Illinois standardized test scores show that reading recovery continues to improve while math scores have yet to make similar progress. While all student groups across race and ethnicity made significant gains, the report card found that Black students made the most progress. The state board noted that Black students were hit the hardest in the pandemic and often remained in remote learning longer than other students when school buildings began to reopen in the school year 2020-2021.

On the 2023 Illinois Assessment of Readiness, known as the IAR, a yearly standardized test used as one of the measures in the report card, 35.4% of students between third grade and eighth grade were proficient in reading, a 5.2 percent point increase compared to 2022. In math, 27% of students in those same grades were proficient, a 1.6 percentage point increase. However, the 2023 scores still fell short of pre-pandemic levels; in 2019, 37.8% were proficient in English language arts and 31.8% in math. 

Last month, Chicago Public Schools reported about 26% of students were considered proficient in  English Language Arts on the 2023 IAR test, compared with 27.3% in 2019. For math, 17.5% of students passed, compared with 23.6% in 2019. 

Students were unable to take the spring assessment in 2020 when the pandemic upended learning and forced school buildings to close. In 2021, participation was low as some schools had the option of offering the exam in the spring or in the fall, but participation rates returned to normal in 2022. 

For 11th graders who took the SAT, a standardized exam used by colleges as part of admission criteria, 31.6% of students were considered proficient in reading and 26.7% were considered proficient in math. That’s fewer than the 36.2% of 11th graders in 2019 who scored proficient in reading and the 34.4% who scored proficient in math.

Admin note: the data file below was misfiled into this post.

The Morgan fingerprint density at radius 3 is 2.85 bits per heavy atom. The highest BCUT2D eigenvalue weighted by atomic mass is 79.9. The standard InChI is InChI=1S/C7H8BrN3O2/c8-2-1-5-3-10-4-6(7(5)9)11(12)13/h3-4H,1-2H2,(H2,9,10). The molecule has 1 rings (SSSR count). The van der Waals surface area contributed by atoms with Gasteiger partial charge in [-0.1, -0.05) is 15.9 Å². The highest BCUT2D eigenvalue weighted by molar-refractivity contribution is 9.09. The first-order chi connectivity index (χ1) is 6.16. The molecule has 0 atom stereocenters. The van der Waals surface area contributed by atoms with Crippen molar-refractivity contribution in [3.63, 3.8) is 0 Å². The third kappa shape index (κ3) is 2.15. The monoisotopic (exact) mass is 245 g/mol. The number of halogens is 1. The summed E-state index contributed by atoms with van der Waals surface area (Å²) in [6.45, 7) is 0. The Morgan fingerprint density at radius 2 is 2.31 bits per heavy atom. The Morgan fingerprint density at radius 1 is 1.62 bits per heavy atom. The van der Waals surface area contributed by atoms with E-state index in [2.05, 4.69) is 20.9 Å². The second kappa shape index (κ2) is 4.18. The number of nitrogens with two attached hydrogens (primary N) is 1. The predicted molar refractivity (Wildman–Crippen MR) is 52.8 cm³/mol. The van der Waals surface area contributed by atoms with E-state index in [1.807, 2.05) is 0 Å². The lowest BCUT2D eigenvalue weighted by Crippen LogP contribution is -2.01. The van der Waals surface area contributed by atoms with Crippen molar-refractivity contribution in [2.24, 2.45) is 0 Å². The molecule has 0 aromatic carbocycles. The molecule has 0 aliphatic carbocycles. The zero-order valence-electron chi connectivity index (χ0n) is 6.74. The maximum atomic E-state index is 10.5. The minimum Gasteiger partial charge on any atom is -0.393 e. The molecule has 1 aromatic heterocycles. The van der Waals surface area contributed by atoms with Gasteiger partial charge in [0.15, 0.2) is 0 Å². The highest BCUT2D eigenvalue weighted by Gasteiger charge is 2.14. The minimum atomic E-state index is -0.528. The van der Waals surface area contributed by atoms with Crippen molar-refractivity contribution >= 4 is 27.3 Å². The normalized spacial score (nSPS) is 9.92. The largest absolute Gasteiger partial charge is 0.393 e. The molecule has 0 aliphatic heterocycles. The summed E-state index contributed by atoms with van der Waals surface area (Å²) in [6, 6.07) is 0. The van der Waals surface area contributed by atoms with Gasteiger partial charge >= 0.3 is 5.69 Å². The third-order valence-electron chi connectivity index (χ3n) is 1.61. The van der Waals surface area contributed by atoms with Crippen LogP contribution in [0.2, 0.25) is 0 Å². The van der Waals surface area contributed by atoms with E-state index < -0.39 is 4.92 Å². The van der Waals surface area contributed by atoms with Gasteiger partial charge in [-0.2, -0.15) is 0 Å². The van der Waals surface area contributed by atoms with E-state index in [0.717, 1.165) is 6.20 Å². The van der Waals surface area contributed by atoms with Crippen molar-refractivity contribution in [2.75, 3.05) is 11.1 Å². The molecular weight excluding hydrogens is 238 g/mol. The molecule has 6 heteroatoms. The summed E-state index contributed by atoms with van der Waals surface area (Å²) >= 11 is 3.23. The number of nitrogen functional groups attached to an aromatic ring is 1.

State sees increase in enrollment for English learners

The state’s overall enrollment continues to decline steadily. Over 1.8 million students were enrolled in Illinois public schools in 2022-23, a loss of more than 11,500 students compared to the previous school year. In a media call on Wednesday, Sanders said the declines track with a drop in birth rates across the nation and in Illinois. 

Public schools saw an increase of Latino and Asian American students enrolling last school year. However, white and Black student enrollment has decreased. 

Across student groups, English language learners had the largest bump in enrollment over the last five years, according to the report card. Sanders said the state board cannot say for sure how many students are migrants from Central America or refugee students from Ukraine or Afghanistan. 

Students continue to be chronically absent at high rate